Domestic violence and children


How is the abuse affecting my children?

If you have children, you have probably tried to shield them from the domestic violence as much as you possibly can. Perhaps you are hoping they do not know it is happening. However, in the majority of families where there are children, and where abuse is being perpetrated, the children will be aware of this, and will often hear it or see it going on.

Children witnessing the abuse

Children can witness domestic violence in a variety of ways. For example, they may be in the same room and may get caught in the middle of an incident, perhaps in an effort to make the violence stop; they may be in another room but be able to hear the abuse or see their mother's physical injuries following an incident of violence; or they may be forced to take part in verbally abusing the victim. Children are completely dependent on the adults around them, and if they do not feel safe in their own homes, this can have many negative physical and emotional effects.

Child abuse

Children in domestic violence situations can, in some cases, also be abused directly by the person who is abusing you. If you suspect that this is happening, or that it has happened, it is important that you raise this issue with your children and take steps to protect them, for example, by seeking support from Women's Aid1 or another local domestic violence organisation, or from social services or other agencies that are there to assist and protect children.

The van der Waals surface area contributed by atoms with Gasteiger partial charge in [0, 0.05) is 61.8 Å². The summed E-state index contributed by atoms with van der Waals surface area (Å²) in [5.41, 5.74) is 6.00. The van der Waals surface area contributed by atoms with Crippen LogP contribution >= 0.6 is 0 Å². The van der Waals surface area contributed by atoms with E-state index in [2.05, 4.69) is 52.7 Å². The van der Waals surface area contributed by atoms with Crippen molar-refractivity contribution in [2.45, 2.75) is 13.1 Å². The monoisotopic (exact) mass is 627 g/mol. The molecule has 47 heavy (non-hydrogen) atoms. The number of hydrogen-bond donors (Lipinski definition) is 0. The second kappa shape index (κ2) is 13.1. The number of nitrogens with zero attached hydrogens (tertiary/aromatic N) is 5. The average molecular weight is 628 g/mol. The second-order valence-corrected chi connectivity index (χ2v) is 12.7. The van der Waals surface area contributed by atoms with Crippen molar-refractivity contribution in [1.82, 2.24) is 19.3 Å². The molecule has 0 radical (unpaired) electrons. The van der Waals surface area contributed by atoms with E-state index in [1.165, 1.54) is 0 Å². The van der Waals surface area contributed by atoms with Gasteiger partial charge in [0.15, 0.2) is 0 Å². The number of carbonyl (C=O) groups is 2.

If your child, or a child you know, tells you that he/she has been abused, your immediate response is very important:

  • Listen carefully and let your child tell you what happened in his/her own time.
  • Reassure your child that he/she is not to blame for what happened (or is happening).
  • Let your child know he/she is very brave to tell you about it.
  • Show your child that you are concerned for him/her.
  • Try to stay calm and not let your child see how shocked you are.
  • If your child is at risk of further abuse (for example, if you are still living with the perpetrator, or if your children have regular contact with him) then you will need to take steps to protect him/her from further harm.

What can I do?

You may feel that you will be blamed for failing as a parent, or for asking for help, and you may worry that your children will be taken away from you if you report the violence. But you are never to blame for someone else's abuse. You and your children need support. Call the Women's Aid National Helpline on 1800 341 900 to help you decide what you should do next.

Parental abduction

Parental abduction is an increasing phenomenon of intercultural and mixed religion relationships. If you are worried that your children may be, or have been, abducted by their other parent this information booklet prepared by the Irish Centre for Parentally Abducted Children, may be useful. The ICPAC booklet provides basic information and advice for the Irish legal context. Download a copy here.

1 Women's Aid has a policy on child abuse in line with Children First Guidelines.